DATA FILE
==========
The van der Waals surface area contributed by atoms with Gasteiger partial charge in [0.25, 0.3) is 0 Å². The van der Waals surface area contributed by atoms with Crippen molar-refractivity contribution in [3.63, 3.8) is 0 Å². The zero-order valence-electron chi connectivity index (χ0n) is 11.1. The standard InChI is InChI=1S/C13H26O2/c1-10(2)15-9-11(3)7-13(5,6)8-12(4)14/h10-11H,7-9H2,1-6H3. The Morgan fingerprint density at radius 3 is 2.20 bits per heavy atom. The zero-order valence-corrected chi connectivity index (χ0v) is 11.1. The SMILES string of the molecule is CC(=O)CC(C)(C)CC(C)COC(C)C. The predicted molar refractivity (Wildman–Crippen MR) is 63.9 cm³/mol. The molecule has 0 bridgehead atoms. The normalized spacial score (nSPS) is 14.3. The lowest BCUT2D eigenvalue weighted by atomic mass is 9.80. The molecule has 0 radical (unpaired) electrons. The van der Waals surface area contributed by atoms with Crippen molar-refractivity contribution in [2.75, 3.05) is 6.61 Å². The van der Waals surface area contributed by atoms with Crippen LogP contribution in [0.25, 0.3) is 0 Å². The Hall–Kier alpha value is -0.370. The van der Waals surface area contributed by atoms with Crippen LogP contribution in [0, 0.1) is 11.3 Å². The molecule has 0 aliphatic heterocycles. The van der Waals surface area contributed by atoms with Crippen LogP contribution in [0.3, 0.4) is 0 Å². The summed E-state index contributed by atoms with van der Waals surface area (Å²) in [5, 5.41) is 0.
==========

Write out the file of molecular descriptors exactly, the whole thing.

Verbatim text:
The van der Waals surface area contributed by atoms with Gasteiger partial charge in [0.25, 0.3) is 0 Å². The van der Waals surface area contributed by atoms with Crippen molar-refractivity contribution in [3.63, 3.8) is 0 Å². The zero-order valence-electron chi connectivity index (χ0n) is 11.1. The standard InChI is InChI=1S/C13H26O2/c1-10(2)15-9-11(3)7-13(5,6)8-12(4)14/h10-11H,7-9H2,1-6H3. The Morgan fingerprint density at radius 3 is 2.20 bits per heavy atom. The zero-order valence-corrected chi connectivity index (χ0v) is 11.1. The SMILES string of the molecule is CC(=O)CC(C)(C)CC(C)COC(C)C. The predicted molar refractivity (Wildman–Crippen MR) is 63.9 cm³/mol. The molecule has 0 bridgehead atoms. The normalized spacial score (nSPS) is 14.3. The lowest BCUT2D eigenvalue weighted by atomic mass is 9.80. The molecule has 0 radical (unpaired) electrons. The van der Waals surface area contributed by atoms with Crippen molar-refractivity contribution in [2.75, 3.05) is 6.61 Å². The van der Waals surface area contributed by atoms with Crippen LogP contribution in [0.25, 0.3) is 0 Å². The Hall–Kier alpha value is -0.370. The van der Waals surface area contributed by atoms with Crippen LogP contribution in [0, 0.1) is 11.3 Å². The molecule has 0 aliphatic heterocycles. The van der Waals surface area contributed by atoms with Crippen LogP contribution in [0.3, 0.4) is 0 Å². The summed E-state index contributed by atoms with van der Waals surface area (Å²) in [5, 5.41) is 0.